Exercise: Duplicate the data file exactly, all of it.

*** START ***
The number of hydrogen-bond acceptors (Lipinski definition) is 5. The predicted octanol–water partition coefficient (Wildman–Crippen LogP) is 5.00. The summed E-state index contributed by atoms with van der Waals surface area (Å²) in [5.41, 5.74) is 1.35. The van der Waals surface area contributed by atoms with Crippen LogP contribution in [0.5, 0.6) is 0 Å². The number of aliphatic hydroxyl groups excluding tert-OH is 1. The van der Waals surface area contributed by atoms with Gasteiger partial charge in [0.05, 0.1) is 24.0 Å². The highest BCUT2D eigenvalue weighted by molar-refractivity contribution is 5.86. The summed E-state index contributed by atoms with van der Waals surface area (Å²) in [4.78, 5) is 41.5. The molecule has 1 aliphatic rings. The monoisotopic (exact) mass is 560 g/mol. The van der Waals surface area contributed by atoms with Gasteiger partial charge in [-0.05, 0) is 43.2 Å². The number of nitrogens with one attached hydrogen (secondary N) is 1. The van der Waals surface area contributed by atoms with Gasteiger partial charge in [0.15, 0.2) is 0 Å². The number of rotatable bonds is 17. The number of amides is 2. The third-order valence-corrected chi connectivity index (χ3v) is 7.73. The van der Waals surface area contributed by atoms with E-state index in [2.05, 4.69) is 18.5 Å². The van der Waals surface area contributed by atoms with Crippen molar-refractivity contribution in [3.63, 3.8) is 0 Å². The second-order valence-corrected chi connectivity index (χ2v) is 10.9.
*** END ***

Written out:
The number of hydrogen-bond acceptors (Lipinski definition) is 5. The predicted octanol–water partition coefficient (Wildman–Crippen LogP) is 5.00. The summed E-state index contributed by atoms with van der Waals surface area (Å²) in [5.41, 5.74) is 1.35. The van der Waals surface area contributed by atoms with Crippen LogP contribution in [0.5, 0.6) is 0 Å². The number of aliphatic hydroxyl groups excluding tert-OH is 1. The van der Waals surface area contributed by atoms with Gasteiger partial charge in [0.05, 0.1) is 24.0 Å². The highest BCUT2D eigenvalue weighted by molar-refractivity contribution is 5.86. The summed E-state index contributed by atoms with van der Waals surface area (Å²) in [4.78, 5) is 41.5. The molecule has 1 aliphatic rings. The monoisotopic (exact) mass is 560 g/mol. The van der Waals surface area contributed by atoms with Gasteiger partial charge in [-0.05, 0) is 43.2 Å². The number of nitrogens with one attached hydrogen (secondary N) is 1. The van der Waals surface area contributed by atoms with Gasteiger partial charge in [0.15, 0.2) is 0 Å². The number of rotatable bonds is 17. The number of amides is 2. The third-order valence-corrected chi connectivity index (χ3v) is 7.73. The van der Waals surface area contributed by atoms with E-state index in [2.05, 4.69) is 18.5 Å². The van der Waals surface area contributed by atoms with Crippen molar-refractivity contribution in [3.63, 3.8) is 0 Å². The second-order valence-corrected chi connectivity index (χ2v) is 10.9.